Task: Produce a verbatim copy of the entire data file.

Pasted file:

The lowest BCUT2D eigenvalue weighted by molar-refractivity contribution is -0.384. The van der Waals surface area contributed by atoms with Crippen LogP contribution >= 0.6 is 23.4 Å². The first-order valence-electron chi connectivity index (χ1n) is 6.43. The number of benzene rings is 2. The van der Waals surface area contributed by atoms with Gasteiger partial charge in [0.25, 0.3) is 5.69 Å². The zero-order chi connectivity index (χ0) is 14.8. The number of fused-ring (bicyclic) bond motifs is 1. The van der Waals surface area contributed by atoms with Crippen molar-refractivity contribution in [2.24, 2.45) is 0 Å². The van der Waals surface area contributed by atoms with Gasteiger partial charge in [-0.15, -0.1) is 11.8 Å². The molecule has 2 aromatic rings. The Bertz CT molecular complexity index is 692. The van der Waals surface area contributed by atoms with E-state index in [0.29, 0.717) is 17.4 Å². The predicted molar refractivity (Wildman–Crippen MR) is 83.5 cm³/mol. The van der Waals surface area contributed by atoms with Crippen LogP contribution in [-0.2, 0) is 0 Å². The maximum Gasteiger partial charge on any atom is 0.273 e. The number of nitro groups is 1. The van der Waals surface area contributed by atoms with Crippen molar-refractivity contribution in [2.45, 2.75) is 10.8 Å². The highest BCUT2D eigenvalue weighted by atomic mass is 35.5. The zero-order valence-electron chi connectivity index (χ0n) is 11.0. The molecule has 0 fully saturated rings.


The lowest BCUT2D eigenvalue weighted by molar-refractivity contribution is -0.384. The van der Waals surface area contributed by atoms with Crippen LogP contribution >= 0.6 is 23.4 Å². The first-order valence-electron chi connectivity index (χ1n) is 6.43. The number of benzene rings is 2. The van der Waals surface area contributed by atoms with Gasteiger partial charge in [0.25, 0.3) is 5.69 Å². The zero-order chi connectivity index (χ0) is 14.8. The number of fused-ring (bicyclic) bond motifs is 1. The van der Waals surface area contributed by atoms with Crippen molar-refractivity contribution in [2.24, 2.45) is 0 Å². The van der Waals surface area contributed by atoms with Gasteiger partial charge in [-0.15, -0.1) is 11.8 Å². The molecule has 2 aromatic rings. The Bertz CT molecular complexity index is 692. The van der Waals surface area contributed by atoms with E-state index in [0.29, 0.717) is 17.4 Å². The predicted molar refractivity (Wildman–Crippen MR) is 83.5 cm³/mol. The van der Waals surface area contributed by atoms with Crippen LogP contribution in [-0.2, 0) is 0 Å². The maximum Gasteiger partial charge on any atom is 0.273 e. The number of nitro groups is 1. The van der Waals surface area contributed by atoms with Crippen molar-refractivity contribution in [2.45, 2.75) is 10.8 Å². The highest BCUT2D eigenvalue weighted by atomic mass is 35.5. The zero-order valence-electron chi connectivity index (χ0n) is 11.0. The molecule has 0 fully saturated rings.